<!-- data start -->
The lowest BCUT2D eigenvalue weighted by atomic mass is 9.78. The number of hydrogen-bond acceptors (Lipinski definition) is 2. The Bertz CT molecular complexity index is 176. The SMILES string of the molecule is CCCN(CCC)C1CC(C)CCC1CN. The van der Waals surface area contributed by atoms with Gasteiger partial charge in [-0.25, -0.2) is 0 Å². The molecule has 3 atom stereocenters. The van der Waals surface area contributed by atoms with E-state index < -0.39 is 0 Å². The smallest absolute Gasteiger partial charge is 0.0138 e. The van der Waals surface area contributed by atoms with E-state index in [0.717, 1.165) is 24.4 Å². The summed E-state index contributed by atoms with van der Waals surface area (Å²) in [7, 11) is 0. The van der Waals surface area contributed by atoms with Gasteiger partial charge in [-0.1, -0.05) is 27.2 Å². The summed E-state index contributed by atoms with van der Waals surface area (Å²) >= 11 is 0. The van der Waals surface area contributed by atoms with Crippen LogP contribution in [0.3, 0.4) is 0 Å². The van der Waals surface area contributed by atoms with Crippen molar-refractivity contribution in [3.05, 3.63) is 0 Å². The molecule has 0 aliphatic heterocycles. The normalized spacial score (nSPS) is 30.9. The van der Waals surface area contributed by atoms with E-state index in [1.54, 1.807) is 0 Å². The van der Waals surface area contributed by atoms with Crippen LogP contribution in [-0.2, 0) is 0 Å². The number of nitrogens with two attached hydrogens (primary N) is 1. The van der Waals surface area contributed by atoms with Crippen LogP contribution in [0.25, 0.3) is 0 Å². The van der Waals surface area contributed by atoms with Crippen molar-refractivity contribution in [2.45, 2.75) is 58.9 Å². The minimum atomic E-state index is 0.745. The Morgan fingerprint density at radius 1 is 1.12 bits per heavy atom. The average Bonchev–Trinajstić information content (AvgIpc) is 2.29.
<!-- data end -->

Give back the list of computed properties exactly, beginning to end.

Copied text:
The lowest BCUT2D eigenvalue weighted by atomic mass is 9.78. The number of hydrogen-bond acceptors (Lipinski definition) is 2. The Bertz CT molecular complexity index is 176. The SMILES string of the molecule is CCCN(CCC)C1CC(C)CCC1CN. The van der Waals surface area contributed by atoms with Gasteiger partial charge in [-0.25, -0.2) is 0 Å². The molecule has 3 atom stereocenters. The van der Waals surface area contributed by atoms with E-state index < -0.39 is 0 Å². The smallest absolute Gasteiger partial charge is 0.0138 e. The van der Waals surface area contributed by atoms with E-state index in [0.717, 1.165) is 24.4 Å². The summed E-state index contributed by atoms with van der Waals surface area (Å²) in [7, 11) is 0. The van der Waals surface area contributed by atoms with Gasteiger partial charge in [-0.1, -0.05) is 27.2 Å². The summed E-state index contributed by atoms with van der Waals surface area (Å²) >= 11 is 0. The van der Waals surface area contributed by atoms with Crippen LogP contribution in [0.3, 0.4) is 0 Å². The van der Waals surface area contributed by atoms with Crippen molar-refractivity contribution in [3.05, 3.63) is 0 Å². The molecule has 0 aliphatic heterocycles. The normalized spacial score (nSPS) is 30.9. The van der Waals surface area contributed by atoms with E-state index in [1.54, 1.807) is 0 Å². The van der Waals surface area contributed by atoms with Crippen LogP contribution in [-0.2, 0) is 0 Å². The number of nitrogens with two attached hydrogens (primary N) is 1. The van der Waals surface area contributed by atoms with Crippen LogP contribution in [0.25, 0.3) is 0 Å². The van der Waals surface area contributed by atoms with Crippen molar-refractivity contribution in [2.45, 2.75) is 58.9 Å². The minimum atomic E-state index is 0.745. The Morgan fingerprint density at radius 1 is 1.12 bits per heavy atom. The average Bonchev–Trinajstić information content (AvgIpc) is 2.29.